I was reading the post looking for answers as to why I constantly bring up the past. What makes me want to drag up crap that logically should stay in the past where it belongs but emotionally comes blurting out of my mouth regardless of how hard I try to keep it in because I feel relief when I say it.
What I know is when I do it I'm looking for protection. I want the man I love to be strong for me and tell me everything will be ok. When I'm upset I'm not angry at him nor am I trying to blame him, even if at times it sounds that way, I just need a sounding board and for him to make me feel safe and secure just as Dr Glover suggests. I don't work for him by the way nor am I trying to promote anything. I'm simply saying that it isn't YOU it is the woman or man who is bringing up the crap, it is THEM. But instead of making them out to be stupid and wrong or playing the one-up-manship game wouldn't it make more sense to try and understand where their pain is? To help them? To be the bigger person at that point?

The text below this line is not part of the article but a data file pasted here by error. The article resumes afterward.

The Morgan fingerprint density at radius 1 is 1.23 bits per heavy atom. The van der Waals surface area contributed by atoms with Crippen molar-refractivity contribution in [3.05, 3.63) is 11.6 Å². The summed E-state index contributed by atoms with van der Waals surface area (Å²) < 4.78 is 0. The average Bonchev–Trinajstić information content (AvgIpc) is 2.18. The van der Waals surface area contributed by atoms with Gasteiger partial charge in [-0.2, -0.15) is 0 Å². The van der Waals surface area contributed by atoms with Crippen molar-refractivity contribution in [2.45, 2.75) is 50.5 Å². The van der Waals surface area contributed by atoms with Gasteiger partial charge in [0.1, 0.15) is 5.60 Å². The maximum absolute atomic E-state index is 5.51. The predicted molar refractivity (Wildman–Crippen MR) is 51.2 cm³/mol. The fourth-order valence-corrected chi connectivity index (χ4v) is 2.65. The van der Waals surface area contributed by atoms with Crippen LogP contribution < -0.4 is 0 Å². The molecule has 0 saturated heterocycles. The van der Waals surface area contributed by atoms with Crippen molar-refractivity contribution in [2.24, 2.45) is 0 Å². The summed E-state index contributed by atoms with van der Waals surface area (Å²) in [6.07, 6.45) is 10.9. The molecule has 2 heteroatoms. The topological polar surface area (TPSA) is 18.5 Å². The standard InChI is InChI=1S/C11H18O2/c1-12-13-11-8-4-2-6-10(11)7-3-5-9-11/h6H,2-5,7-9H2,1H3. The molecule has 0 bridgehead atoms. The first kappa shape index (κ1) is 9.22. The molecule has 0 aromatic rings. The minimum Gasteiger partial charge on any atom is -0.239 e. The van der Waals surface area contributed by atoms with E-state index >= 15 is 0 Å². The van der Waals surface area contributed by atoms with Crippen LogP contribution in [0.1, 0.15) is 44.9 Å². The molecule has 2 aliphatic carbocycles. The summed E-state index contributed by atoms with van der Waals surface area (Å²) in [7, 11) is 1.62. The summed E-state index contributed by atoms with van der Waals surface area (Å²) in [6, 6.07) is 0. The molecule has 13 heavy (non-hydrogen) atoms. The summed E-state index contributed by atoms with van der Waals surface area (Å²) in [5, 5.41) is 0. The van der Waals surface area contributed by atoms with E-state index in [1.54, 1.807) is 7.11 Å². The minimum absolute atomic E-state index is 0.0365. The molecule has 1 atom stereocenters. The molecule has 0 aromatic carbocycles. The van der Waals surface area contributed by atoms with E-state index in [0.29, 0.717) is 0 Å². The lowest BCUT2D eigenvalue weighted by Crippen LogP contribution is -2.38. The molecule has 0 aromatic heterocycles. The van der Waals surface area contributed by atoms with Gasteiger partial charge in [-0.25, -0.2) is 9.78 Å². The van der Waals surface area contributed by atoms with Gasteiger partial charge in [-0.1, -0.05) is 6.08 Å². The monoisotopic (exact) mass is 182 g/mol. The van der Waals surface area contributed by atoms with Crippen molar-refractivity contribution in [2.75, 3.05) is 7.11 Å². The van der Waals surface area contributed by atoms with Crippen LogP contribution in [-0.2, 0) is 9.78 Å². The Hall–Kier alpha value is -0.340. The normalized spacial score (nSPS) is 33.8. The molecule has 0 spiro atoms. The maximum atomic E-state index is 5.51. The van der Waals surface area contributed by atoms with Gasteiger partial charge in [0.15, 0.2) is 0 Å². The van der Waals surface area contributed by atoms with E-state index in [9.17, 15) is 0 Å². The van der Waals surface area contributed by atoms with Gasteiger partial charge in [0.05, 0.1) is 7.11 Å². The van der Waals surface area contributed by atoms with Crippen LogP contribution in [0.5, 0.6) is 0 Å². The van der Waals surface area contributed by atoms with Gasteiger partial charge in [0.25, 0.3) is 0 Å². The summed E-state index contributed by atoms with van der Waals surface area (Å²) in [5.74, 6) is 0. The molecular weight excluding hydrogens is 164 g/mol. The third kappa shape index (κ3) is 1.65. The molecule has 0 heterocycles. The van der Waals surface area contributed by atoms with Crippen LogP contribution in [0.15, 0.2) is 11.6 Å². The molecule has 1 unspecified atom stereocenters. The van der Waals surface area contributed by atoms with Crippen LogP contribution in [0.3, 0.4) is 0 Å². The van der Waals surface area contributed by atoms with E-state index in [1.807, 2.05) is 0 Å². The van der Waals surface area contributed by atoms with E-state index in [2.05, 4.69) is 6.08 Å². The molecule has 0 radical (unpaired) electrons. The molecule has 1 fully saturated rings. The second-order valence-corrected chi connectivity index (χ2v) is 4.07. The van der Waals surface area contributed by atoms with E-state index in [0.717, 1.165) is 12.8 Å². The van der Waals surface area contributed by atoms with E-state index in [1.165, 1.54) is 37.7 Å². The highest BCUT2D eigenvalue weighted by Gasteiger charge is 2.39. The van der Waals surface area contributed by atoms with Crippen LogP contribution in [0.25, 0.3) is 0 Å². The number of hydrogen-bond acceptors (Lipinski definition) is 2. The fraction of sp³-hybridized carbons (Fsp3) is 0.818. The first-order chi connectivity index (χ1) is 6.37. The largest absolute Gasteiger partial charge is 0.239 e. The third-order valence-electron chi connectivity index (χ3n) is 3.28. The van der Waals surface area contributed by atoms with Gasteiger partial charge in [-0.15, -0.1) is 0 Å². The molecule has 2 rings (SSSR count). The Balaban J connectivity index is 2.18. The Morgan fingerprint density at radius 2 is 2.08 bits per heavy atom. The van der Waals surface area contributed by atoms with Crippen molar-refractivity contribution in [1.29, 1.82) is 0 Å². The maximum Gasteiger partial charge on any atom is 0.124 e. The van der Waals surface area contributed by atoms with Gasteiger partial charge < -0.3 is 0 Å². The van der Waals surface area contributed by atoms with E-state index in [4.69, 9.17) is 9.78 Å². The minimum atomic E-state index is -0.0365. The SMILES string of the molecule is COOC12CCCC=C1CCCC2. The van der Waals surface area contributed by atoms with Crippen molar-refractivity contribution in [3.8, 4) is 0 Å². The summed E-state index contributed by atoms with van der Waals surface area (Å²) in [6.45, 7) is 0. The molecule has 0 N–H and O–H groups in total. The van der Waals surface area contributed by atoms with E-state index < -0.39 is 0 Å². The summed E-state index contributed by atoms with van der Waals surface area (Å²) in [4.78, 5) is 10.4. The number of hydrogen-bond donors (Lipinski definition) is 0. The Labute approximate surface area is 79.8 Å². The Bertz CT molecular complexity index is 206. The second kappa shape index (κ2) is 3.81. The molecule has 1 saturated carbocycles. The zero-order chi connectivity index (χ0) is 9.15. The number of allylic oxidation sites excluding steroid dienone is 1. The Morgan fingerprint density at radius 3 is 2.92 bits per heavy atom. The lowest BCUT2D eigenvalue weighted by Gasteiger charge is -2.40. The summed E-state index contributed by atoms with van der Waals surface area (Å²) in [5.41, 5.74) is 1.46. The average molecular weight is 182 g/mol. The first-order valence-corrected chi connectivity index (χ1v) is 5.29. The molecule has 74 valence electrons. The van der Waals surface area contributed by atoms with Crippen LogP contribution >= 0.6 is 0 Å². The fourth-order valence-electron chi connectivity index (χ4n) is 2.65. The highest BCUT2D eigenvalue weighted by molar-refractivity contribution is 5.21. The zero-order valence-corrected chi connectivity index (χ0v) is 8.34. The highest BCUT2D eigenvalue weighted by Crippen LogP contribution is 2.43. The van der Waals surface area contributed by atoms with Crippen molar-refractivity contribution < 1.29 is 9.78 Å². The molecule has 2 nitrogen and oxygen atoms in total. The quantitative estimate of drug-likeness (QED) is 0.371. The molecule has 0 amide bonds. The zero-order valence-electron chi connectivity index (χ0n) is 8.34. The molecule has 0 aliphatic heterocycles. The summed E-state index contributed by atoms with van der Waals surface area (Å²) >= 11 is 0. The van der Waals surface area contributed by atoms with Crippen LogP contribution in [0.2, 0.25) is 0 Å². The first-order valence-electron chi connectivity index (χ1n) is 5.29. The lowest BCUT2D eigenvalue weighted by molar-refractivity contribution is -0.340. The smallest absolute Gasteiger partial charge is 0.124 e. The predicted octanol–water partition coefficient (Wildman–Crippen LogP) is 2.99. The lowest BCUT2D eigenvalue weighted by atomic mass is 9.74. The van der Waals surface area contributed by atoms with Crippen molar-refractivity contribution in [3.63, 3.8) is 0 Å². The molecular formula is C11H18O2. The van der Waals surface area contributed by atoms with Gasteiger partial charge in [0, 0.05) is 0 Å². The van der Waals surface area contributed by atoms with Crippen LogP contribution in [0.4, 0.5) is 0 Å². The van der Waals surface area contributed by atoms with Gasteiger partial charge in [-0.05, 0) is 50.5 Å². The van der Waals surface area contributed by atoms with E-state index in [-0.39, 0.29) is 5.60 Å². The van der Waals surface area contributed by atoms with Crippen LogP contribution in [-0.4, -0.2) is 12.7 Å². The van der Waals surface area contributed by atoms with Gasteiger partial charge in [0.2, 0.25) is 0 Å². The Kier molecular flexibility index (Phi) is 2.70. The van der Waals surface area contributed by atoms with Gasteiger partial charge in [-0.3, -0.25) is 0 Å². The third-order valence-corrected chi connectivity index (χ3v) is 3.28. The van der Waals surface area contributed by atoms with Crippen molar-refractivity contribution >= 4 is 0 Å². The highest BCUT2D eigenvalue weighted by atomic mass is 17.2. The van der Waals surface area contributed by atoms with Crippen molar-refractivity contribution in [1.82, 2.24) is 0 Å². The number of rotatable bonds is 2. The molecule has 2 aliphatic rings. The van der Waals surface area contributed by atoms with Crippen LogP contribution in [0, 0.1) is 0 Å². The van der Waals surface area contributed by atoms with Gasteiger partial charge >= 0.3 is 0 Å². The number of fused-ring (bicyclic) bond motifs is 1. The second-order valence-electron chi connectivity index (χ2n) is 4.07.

A few people have said that it's 'her' responsibility and 'why should I have to sort her out' type of stuff. Why not? If you love that person, why not?
If you bought a car and it had a problem you would try and sort it out until it was fixed. If you couldn't fix the car you would probably get rid of it. But what if the next car had the same problem or the next one after that? Would you stop driving? Would you blame the car for having a problem? The car is just being what it is, a car it's just doing what it knows how to do. Will you learn how to repair it, keep buying new cars or start walking everywhere?